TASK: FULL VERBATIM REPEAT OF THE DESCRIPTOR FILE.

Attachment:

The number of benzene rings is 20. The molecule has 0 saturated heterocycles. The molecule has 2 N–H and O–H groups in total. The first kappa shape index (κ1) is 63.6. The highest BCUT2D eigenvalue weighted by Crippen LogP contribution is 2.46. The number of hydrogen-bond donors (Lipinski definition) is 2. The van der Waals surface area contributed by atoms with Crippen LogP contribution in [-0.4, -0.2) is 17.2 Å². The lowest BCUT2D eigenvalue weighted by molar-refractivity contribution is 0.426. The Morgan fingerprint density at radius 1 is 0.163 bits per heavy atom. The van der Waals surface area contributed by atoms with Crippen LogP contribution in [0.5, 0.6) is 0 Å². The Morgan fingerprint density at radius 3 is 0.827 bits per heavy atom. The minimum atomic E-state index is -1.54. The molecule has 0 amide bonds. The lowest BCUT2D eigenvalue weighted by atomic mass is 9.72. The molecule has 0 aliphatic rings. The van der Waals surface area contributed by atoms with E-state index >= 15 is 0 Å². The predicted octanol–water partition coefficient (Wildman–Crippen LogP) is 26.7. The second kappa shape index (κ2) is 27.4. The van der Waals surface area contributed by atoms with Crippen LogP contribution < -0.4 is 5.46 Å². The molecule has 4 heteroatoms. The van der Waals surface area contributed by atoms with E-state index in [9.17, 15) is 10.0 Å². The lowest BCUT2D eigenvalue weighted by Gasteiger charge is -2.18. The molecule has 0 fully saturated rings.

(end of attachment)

The number of benzene rings is 20. The molecule has 0 saturated heterocycles. The molecule has 2 N–H and O–H groups in total. The first kappa shape index (κ1) is 63.6. The highest BCUT2D eigenvalue weighted by Crippen LogP contribution is 2.46. The number of hydrogen-bond donors (Lipinski definition) is 2. The van der Waals surface area contributed by atoms with Crippen LogP contribution in [-0.4, -0.2) is 17.2 Å². The lowest BCUT2D eigenvalue weighted by molar-refractivity contribution is 0.426. The Morgan fingerprint density at radius 1 is 0.163 bits per heavy atom. The van der Waals surface area contributed by atoms with Crippen LogP contribution in [0.5, 0.6) is 0 Å². The Morgan fingerprint density at radius 3 is 0.827 bits per heavy atom. The minimum atomic E-state index is -1.54. The molecule has 0 amide bonds. The lowest BCUT2D eigenvalue weighted by atomic mass is 9.72. The molecule has 0 aliphatic rings. The van der Waals surface area contributed by atoms with E-state index >= 15 is 0 Å². The predicted octanol–water partition coefficient (Wildman–Crippen LogP) is 26.7. The second kappa shape index (κ2) is 27.4. The van der Waals surface area contributed by atoms with Crippen LogP contribution < -0.4 is 5.46 Å². The molecule has 4 heteroatoms. The van der Waals surface area contributed by atoms with E-state index in [9.17, 15) is 10.0 Å². The lowest BCUT2D eigenvalue weighted by Gasteiger charge is -2.18. The molecule has 0 fully saturated rings.